Experiential Retail: 6 Changes You Can Make to Your Company
Historically, retailers have focused on the industry as an exchange. Customers wanted to purchase products from them, so the best way to secure more customers was to offer the best products or offer products for the best possible price.
Today, the landscape has changed. It’s no longer enough to merely offer good products at good prices. If you want to succeed, and trounce the competition, you have to treat retail engagements as an experience.
Motivations for the Change
Why is this the case? The change can be linked to a handful of developments, but the biggest and most important is the rise of e-commerce. Online stores have more inventory and often the best pricing. Physical stores haven’t been able to keep up, which is part of the reason malls and department stores are closing at an alarming rate.
Physical retail stores can’t compete on price or convenience anymore, so to survive they have to turn to the one thing that online retailers can’t compete with them on: the in-store experience.
How to Treat Retail as an Experience
So what does it really mean to treat retail as an “experience”? Some industry leaders have referred to it as experiential retail, since it refers to all the sensations incorporated into and around the act of purchasing. If you want to stand out from the crowd, people need to be able to differentiate the act of purchasing at your store from purchasing the same product at any other store.
How can you do that?
- Understand your customer. Before you do anything else, work to understand who your customer is. What demographics of people visit your store? What types of experiences do they want? What are their values? Do your market research, and be equipped with this customer-centric understanding before you work on any other strategic elements.
- Offer more product exclusives. Think about what exclusives your brand could carry. For large retail stores, this could be a central “store brand” or a product from a certain franchise that’s only sold at your location. For smaller retailers, this could be a special product or service offered by your staff which bigger stores can’t replicate.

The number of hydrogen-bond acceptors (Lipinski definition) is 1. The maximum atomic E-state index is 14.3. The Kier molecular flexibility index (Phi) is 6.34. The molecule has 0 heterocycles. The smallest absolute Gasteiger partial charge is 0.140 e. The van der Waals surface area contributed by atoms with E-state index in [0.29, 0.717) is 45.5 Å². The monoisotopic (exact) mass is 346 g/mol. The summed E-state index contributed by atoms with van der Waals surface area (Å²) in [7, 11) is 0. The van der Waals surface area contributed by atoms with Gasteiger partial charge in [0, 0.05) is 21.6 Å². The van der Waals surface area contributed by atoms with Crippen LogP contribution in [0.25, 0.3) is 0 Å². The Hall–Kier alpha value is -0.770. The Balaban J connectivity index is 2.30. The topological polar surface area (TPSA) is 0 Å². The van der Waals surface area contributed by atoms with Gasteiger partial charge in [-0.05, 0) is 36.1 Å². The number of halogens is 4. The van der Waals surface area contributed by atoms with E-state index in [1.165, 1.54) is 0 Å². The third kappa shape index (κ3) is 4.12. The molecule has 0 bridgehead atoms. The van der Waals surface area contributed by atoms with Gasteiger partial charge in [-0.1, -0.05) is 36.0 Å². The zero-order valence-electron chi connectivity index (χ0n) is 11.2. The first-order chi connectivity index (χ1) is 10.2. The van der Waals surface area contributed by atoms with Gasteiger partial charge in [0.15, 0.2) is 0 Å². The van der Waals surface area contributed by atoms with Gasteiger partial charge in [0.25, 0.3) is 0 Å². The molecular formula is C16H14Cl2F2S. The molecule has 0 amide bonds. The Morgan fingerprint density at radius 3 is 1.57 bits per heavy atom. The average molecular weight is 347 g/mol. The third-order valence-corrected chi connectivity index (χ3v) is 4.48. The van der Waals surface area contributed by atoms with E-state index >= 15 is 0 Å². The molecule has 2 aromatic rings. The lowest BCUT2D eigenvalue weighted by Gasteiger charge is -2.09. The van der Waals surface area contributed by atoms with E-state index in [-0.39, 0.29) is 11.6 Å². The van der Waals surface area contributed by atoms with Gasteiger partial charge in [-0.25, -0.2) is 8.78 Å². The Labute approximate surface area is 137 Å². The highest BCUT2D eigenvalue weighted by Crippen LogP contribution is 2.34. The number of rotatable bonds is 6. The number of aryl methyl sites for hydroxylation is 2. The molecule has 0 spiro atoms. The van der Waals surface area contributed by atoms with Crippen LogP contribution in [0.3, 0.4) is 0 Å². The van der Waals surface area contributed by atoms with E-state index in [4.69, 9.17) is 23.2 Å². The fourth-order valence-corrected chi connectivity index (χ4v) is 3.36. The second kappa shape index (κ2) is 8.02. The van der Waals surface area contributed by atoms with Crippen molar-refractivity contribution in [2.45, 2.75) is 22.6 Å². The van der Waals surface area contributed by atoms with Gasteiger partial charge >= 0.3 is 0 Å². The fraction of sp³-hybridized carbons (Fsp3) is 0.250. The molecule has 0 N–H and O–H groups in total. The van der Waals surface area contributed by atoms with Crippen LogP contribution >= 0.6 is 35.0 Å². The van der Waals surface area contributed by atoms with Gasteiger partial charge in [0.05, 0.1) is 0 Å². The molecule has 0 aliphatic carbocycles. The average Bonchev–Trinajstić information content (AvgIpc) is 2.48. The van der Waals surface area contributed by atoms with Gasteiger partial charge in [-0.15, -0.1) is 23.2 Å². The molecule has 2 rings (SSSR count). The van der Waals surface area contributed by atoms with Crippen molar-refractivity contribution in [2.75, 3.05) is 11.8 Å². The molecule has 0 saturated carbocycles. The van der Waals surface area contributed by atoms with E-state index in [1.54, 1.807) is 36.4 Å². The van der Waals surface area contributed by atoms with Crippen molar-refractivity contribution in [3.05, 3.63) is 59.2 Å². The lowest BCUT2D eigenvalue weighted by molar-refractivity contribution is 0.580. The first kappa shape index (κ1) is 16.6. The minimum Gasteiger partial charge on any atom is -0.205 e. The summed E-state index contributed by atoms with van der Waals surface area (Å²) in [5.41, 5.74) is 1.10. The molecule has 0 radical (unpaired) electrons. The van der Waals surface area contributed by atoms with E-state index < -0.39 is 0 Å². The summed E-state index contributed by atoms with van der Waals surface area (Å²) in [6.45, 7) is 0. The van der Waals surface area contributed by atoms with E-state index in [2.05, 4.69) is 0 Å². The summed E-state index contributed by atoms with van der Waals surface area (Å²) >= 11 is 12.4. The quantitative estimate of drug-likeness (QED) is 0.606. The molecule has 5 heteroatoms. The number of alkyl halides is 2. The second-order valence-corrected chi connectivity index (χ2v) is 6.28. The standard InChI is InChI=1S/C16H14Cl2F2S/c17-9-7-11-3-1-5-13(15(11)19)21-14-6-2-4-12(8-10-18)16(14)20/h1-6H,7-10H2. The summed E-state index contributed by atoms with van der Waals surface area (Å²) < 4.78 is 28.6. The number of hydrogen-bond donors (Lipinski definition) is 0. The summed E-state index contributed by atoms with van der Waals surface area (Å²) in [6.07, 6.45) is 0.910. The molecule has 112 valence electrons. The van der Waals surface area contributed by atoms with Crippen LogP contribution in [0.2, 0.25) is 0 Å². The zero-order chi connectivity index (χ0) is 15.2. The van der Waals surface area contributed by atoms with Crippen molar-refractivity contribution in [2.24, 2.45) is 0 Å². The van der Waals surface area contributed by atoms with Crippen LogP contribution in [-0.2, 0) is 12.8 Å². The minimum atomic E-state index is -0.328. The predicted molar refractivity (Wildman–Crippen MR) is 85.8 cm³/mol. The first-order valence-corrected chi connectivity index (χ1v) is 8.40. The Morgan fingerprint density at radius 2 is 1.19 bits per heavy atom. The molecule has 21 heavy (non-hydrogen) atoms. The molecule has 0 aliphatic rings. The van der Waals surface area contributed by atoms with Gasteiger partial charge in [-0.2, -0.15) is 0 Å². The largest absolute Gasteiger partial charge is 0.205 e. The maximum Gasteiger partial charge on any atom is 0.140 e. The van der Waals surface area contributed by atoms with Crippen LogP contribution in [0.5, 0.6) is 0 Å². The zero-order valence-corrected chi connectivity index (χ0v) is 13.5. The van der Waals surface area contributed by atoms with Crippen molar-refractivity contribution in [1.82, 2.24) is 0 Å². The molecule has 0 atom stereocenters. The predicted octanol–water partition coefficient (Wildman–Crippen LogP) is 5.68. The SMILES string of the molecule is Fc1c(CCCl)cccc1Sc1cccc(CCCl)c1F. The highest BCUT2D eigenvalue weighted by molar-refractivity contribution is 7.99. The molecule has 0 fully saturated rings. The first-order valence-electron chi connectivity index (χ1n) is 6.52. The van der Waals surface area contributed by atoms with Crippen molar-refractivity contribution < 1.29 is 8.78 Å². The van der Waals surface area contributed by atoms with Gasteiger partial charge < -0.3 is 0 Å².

- Develop a strong brand. It pays to have a strong, consistent brand at the center of all your work. Defining your brand's image, voice and values will provide some immediate direction for all your store modifications and advertising campaigns, and will help to differentiate your store from others.
- Make your store unforgettable. Along similar lines, remodel or make changes to make your store unforgettable. Include graphic elements or change the layout so it can’t be mistaken for any of your competitors.
- Optimize the POS. The point of sale (POS) will form your customers’ last impressions of your store, and be a major deciding factor in their choice to return. Optimize it for speed, convenience and friendliness.
- Turn your employees into brand representatives. Each of your employees should be trained and dedicated to showing the best of your brand; they should embody your brand voice, and make a good impression to your customers at every turn.
If you want your physical retail location to survive, you need to shift your focus to prioritize the customer experience, rather than just the price or convenience of your store. It may require a significant investment of time and money, particularly if you’re going to rebrand, but the end result will be a store that no other retailer — including online competitors — can rival.
Anna Johansson is a freelance writer who specializes in social media and business development.
Related story: How Experiential Retail is Disrupting an Industry